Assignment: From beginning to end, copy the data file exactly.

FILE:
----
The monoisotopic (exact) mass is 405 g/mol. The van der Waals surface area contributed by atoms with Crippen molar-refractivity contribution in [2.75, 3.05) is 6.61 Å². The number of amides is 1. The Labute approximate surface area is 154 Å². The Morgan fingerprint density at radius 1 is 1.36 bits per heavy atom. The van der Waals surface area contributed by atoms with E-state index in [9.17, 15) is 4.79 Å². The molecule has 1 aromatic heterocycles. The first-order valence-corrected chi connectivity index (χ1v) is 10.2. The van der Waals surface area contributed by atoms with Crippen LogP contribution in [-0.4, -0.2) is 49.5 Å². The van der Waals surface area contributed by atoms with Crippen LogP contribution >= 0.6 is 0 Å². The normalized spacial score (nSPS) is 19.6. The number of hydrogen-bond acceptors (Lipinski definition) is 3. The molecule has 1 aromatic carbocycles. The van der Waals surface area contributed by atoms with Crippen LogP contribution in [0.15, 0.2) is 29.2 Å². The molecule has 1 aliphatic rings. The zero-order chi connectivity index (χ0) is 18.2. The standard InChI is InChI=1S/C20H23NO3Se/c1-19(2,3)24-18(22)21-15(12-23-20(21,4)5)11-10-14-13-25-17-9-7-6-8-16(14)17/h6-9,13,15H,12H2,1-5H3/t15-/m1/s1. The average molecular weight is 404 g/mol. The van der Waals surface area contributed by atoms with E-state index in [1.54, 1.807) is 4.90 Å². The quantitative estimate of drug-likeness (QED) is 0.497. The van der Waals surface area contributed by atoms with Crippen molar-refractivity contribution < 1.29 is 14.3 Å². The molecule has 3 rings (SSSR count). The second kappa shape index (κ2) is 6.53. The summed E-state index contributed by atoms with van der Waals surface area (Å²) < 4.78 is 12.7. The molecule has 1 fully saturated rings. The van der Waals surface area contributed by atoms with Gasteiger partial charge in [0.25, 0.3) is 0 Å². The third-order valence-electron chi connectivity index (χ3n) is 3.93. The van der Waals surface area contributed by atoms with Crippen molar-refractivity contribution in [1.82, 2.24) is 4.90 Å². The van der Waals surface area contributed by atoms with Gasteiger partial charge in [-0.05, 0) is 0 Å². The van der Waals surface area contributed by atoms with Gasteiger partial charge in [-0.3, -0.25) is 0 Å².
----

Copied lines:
The monoisotopic (exact) mass is 405 g/mol. The van der Waals surface area contributed by atoms with Crippen molar-refractivity contribution in [2.75, 3.05) is 6.61 Å². The number of amides is 1. The Labute approximate surface area is 154 Å². The Morgan fingerprint density at radius 1 is 1.36 bits per heavy atom. The van der Waals surface area contributed by atoms with E-state index in [9.17, 15) is 4.79 Å². The molecule has 1 aromatic heterocycles. The first-order valence-corrected chi connectivity index (χ1v) is 10.2. The van der Waals surface area contributed by atoms with Crippen LogP contribution in [-0.4, -0.2) is 49.5 Å². The van der Waals surface area contributed by atoms with Crippen LogP contribution >= 0.6 is 0 Å². The normalized spacial score (nSPS) is 19.6. The number of hydrogen-bond acceptors (Lipinski definition) is 3. The molecule has 1 aromatic carbocycles. The van der Waals surface area contributed by atoms with Crippen LogP contribution in [0.15, 0.2) is 29.2 Å². The molecule has 1 aliphatic rings. The zero-order chi connectivity index (χ0) is 18.2. The standard InChI is InChI=1S/C20H23NO3Se/c1-19(2,3)24-18(22)21-15(12-23-20(21,4)5)11-10-14-13-25-17-9-7-6-8-16(14)17/h6-9,13,15H,12H2,1-5H3/t15-/m1/s1. The average molecular weight is 404 g/mol. The van der Waals surface area contributed by atoms with E-state index in [1.54, 1.807) is 4.90 Å². The quantitative estimate of drug-likeness (QED) is 0.497. The van der Waals surface area contributed by atoms with Crippen molar-refractivity contribution < 1.29 is 14.3 Å². The molecule has 3 rings (SSSR count). The second kappa shape index (κ2) is 6.53. The summed E-state index contributed by atoms with van der Waals surface area (Å²) < 4.78 is 12.7. The molecule has 1 fully saturated rings. The van der Waals surface area contributed by atoms with Gasteiger partial charge in [0.25, 0.3) is 0 Å². The third-order valence-electron chi connectivity index (χ3n) is 3.93. The van der Waals surface area contributed by atoms with Crippen molar-refractivity contribution in [1.82, 2.24) is 4.90 Å². The van der Waals surface area contributed by atoms with Gasteiger partial charge in [-0.05, 0) is 0 Å². The van der Waals surface area contributed by atoms with Gasteiger partial charge in [-0.3, -0.25) is 0 Å².